Iran air fares spike as tough international sanctions take another bite at Iranian pocketbooks

An Iranian woman pays a 20,000 rial banknote to a grocer in Tehran, Sept. 30, 2012.

LONDON Domestic airfares in Iran shot up Tuesday after the government dramatically reduced its subsidies to Iranian airlines.

Travelers were already braced for the move -- civil aviation authorities floated the idea several weeks ago in response to a dramatic fall in the value of the Iranian currency, the rial.

A flight to the resort island of Kish in the south -- a popular destination for Iranian holidaymakers because of its relatively liberal atmosphere -- went overnight from 1 million rials to more than 1.5 million.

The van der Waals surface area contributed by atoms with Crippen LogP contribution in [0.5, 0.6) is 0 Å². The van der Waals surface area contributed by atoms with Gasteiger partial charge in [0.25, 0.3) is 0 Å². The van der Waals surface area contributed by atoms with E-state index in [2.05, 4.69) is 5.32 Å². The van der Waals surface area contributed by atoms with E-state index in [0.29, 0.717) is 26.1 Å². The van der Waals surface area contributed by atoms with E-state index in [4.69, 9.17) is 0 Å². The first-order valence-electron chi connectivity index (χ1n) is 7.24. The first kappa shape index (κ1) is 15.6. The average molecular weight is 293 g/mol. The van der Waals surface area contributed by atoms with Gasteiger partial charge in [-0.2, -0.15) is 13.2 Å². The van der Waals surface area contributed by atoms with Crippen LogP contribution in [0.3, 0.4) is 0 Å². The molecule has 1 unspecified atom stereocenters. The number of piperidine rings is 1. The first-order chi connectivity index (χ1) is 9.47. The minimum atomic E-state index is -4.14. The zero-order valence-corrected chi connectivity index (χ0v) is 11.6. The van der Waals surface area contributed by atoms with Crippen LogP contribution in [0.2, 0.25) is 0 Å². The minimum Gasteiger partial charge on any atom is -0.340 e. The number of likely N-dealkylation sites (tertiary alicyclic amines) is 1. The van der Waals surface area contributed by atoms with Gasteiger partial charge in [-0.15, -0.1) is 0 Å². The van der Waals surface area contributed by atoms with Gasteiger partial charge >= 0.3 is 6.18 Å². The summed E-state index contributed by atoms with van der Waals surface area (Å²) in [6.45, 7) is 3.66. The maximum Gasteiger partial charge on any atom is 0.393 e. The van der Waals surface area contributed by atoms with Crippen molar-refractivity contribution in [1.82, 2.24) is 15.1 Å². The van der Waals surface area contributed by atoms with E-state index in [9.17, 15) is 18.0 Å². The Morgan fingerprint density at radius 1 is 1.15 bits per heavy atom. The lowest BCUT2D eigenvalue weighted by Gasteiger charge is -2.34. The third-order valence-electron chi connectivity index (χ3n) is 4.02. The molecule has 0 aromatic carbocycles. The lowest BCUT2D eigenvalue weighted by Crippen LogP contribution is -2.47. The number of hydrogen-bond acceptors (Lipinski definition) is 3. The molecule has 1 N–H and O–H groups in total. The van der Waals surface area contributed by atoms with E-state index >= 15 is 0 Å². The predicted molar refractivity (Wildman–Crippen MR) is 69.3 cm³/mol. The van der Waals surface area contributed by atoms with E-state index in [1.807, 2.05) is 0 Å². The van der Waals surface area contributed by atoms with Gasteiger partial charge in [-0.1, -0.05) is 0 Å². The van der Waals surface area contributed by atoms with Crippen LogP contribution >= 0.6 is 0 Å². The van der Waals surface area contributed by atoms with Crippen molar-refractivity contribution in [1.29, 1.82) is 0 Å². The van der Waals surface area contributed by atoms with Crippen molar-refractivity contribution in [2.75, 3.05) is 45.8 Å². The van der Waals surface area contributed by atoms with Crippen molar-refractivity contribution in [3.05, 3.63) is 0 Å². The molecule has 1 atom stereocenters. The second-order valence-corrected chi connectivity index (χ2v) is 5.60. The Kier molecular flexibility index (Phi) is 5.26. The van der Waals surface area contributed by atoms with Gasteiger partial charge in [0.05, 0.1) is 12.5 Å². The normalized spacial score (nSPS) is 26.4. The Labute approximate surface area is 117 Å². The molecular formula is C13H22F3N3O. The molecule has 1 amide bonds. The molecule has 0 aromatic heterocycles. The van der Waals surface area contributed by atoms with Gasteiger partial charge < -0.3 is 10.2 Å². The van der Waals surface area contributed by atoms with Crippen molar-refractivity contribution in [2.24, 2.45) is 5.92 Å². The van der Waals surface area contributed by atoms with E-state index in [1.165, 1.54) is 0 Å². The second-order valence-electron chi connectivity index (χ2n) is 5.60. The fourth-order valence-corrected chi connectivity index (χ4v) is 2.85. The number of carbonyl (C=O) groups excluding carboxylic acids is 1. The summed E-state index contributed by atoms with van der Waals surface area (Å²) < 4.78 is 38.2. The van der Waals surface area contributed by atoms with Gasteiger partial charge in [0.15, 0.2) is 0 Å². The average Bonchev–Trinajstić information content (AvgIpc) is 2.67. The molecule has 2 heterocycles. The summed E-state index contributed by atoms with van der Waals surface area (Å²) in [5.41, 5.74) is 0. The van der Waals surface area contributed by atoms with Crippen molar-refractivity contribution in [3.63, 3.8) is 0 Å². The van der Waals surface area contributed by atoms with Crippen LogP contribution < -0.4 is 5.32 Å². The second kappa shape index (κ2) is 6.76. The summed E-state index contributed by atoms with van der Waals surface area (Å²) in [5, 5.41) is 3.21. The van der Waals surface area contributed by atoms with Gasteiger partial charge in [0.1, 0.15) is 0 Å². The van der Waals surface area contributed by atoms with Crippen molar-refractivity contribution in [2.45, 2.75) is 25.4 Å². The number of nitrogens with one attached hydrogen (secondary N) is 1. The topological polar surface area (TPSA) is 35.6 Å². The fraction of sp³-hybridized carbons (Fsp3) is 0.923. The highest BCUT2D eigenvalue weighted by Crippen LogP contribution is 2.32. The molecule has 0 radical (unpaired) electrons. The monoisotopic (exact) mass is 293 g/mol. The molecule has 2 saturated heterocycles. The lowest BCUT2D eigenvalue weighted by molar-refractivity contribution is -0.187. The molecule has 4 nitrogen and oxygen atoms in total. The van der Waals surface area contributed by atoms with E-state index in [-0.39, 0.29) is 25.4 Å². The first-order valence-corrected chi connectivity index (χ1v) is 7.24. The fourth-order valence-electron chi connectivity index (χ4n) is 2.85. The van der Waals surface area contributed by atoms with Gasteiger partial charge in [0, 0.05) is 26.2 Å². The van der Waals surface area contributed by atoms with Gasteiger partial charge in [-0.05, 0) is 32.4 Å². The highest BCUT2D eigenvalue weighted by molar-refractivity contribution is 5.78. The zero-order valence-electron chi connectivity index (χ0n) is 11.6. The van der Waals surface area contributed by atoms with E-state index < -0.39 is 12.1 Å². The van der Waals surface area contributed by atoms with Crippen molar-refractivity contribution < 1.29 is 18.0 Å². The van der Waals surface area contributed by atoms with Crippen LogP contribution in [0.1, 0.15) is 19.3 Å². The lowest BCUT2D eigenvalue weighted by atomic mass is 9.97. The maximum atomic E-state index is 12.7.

In U.S. dollars, that's a jump from a modest $35 to $50. Clearly Iranian domestic flights remain heavily subsidized.

However, crippling international sanctions have drastically reduced Iran's income from oil production.

The isolated regime's ability to keep up subsidies, not only on air travel, but a host of other goods and services from food to fuel, is threatened. That will inflict further pain on a population with salaries that buy less and less.

It will be another worry for President Ahmadinejad, who is already under fire domestically for his handling of the Iranian economy, and is facing an election next year.